This year has not been especially kind to Big Oil shareholders. In fact, not one oil major has generated a positive return year to date. Battling disappointing earnings, gas leaks, and ongoing legal troubles, many of our favorite energy giants are stuck in the mud right now. However, one company that I think is poised to bounce back sooner rather than later, and not just because I own it, is Norway's Statoil (NYSE: STO).

When compared with peers ExxonMobil (NYSE: XOM), Eni (NYSE: E), Chevron, and BP, Statoil falls right in the middle of the pack:

STO Chart

STO data by YCharts

Though it is down about 6% on the year, Statoil reported a strong first quarter yesterday, and recent deals and discoveries are giving many investors reason enough to remain bullish.

Earnings
Increased production and high oil and gas prices resulted in a successful first quarter for Statoil. Production increased by 11% over last year, and quarterly adjusted earnings of about $10.2 billion set a new Statoil record for one quarter.

The company completed 12 exploration wells in the first quarter and announced three important offshore oil discoveries in Norway, Tanzania, and Brazil. The recent finds continue the exploration success from last year, as Statoil adds much-needed resources to its reserve base.

Russian partnerships
Statoil recently signed a deal with Russia's state-owned Rosneft to explore the frigid waters of the Russian Arctic. The agreement is very similar to other "I'll show you mine if you show me yours" type deals that Rosneft has also inked with ExxonMobil and Eni.

Under the terms of the deal, Statoil and Rosneft will team up to explore the Russian side of the Barents Sea, as well as the Sea of Okhotsk. The estimated recoverable resources from the combined projects are about 15 billion barrels of oil. Rosneft will also join Statoil on projects in the Norwegian side of the Barents Sea, Siberia, and the Stavropol shale oil play in southern Russia.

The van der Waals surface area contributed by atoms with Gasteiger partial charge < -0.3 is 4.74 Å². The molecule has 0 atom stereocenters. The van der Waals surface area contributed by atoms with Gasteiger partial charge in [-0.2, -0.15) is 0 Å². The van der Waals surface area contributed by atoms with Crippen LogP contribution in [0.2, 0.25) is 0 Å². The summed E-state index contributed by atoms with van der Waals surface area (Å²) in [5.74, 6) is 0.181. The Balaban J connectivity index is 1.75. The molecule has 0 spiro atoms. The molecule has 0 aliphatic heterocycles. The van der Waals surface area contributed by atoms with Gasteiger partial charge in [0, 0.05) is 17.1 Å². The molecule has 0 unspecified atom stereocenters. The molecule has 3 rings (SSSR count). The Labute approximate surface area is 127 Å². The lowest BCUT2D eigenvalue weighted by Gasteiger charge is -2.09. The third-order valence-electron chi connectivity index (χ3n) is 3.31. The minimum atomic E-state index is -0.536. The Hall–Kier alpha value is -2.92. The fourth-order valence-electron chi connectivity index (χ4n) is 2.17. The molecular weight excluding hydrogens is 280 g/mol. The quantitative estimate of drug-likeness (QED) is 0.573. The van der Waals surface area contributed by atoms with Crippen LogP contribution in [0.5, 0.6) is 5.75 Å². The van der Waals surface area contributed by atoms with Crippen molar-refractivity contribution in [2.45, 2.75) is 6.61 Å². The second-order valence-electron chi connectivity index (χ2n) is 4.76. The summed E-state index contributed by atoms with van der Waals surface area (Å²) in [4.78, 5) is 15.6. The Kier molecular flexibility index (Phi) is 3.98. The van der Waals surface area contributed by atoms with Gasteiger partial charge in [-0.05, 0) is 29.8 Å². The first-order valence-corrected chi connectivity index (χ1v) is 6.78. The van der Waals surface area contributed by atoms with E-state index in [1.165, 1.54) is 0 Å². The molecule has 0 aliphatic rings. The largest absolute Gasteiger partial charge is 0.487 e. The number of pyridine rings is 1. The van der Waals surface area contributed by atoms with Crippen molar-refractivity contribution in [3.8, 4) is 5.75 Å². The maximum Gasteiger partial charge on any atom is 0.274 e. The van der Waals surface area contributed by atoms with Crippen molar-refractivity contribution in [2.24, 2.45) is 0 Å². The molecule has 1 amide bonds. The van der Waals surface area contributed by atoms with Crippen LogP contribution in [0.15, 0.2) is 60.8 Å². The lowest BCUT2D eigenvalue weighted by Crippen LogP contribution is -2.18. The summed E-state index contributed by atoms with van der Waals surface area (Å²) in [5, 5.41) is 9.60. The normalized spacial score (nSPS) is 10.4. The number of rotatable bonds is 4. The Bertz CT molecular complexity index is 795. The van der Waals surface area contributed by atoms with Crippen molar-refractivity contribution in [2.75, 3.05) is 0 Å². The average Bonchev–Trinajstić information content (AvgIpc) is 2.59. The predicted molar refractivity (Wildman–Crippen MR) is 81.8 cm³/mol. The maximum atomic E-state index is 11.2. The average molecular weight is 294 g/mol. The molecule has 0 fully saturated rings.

Statoil is also in the middle of a postponed project with Gazprom, Russia's other state-owned energy company. The two companies, along with France's Total (NYSE: TOT), are expected to make a final decision regarding investment in the Barents Sea's Shtokman gas field by July 1.

Foolish takeaway
Though the price of oil has been falling recently, the global price per barrel still sits over $100, meaning developing these complicated offshore assets is still feasible for Statoil and the rest of the international majors. Check out this free report for the background on three more stocks that thrive when oil is priced higher than $100 barrel.

Fool contributor Aimee Duffy owns shares of Statoil, but she holds no other position in any company mentioned. Check out her holdings and a short bio

Motley Fool newsletter services have recommended buying shares of ExxonMobil, Statoil, and Chevron. The Motley Fool has a disclosure policy. We Fools don't all hold the same opinions, but we all believe that considering a diverse range of insights makes us better investors. Try any of our Foolish newsletter services free for 30 days.